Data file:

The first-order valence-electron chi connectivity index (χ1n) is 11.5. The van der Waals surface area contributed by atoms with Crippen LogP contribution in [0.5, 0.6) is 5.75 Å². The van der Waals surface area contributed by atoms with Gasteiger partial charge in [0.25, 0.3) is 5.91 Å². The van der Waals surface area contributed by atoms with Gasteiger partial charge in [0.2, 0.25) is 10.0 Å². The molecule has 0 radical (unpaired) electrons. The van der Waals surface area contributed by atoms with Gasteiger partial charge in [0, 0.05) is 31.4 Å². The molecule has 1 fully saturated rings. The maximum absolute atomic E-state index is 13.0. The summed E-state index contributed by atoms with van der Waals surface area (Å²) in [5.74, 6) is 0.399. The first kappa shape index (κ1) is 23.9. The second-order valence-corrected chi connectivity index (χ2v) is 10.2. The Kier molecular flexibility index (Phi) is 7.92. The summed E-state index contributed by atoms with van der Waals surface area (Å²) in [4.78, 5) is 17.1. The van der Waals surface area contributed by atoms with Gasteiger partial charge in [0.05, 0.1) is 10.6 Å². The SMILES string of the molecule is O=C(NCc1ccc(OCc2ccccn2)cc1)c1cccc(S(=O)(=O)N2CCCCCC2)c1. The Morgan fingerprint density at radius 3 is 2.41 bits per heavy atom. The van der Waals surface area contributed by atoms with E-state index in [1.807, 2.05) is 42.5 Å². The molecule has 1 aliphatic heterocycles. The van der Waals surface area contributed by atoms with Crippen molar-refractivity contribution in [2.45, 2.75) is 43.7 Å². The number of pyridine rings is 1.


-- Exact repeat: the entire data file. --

The first-order valence-electron chi connectivity index (χ1n) is 11.5. The van der Waals surface area contributed by atoms with Crippen LogP contribution in [0.5, 0.6) is 5.75 Å². The van der Waals surface area contributed by atoms with Gasteiger partial charge in [0.25, 0.3) is 5.91 Å². The van der Waals surface area contributed by atoms with Gasteiger partial charge in [0.2, 0.25) is 10.0 Å². The molecule has 0 radical (unpaired) electrons. The van der Waals surface area contributed by atoms with Gasteiger partial charge in [0, 0.05) is 31.4 Å². The molecule has 1 fully saturated rings. The maximum absolute atomic E-state index is 13.0. The summed E-state index contributed by atoms with van der Waals surface area (Å²) in [5.74, 6) is 0.399. The first kappa shape index (κ1) is 23.9. The second-order valence-corrected chi connectivity index (χ2v) is 10.2. The Kier molecular flexibility index (Phi) is 7.92. The summed E-state index contributed by atoms with van der Waals surface area (Å²) in [4.78, 5) is 17.1. The van der Waals surface area contributed by atoms with Gasteiger partial charge in [0.05, 0.1) is 10.6 Å². The SMILES string of the molecule is O=C(NCc1ccc(OCc2ccccn2)cc1)c1cccc(S(=O)(=O)N2CCCCCC2)c1. The Morgan fingerprint density at radius 3 is 2.41 bits per heavy atom. The van der Waals surface area contributed by atoms with E-state index in [1.807, 2.05) is 42.5 Å². The molecule has 1 aliphatic heterocycles. The van der Waals surface area contributed by atoms with Crippen molar-refractivity contribution in [2.45, 2.75) is 43.7 Å². The number of pyridine rings is 1.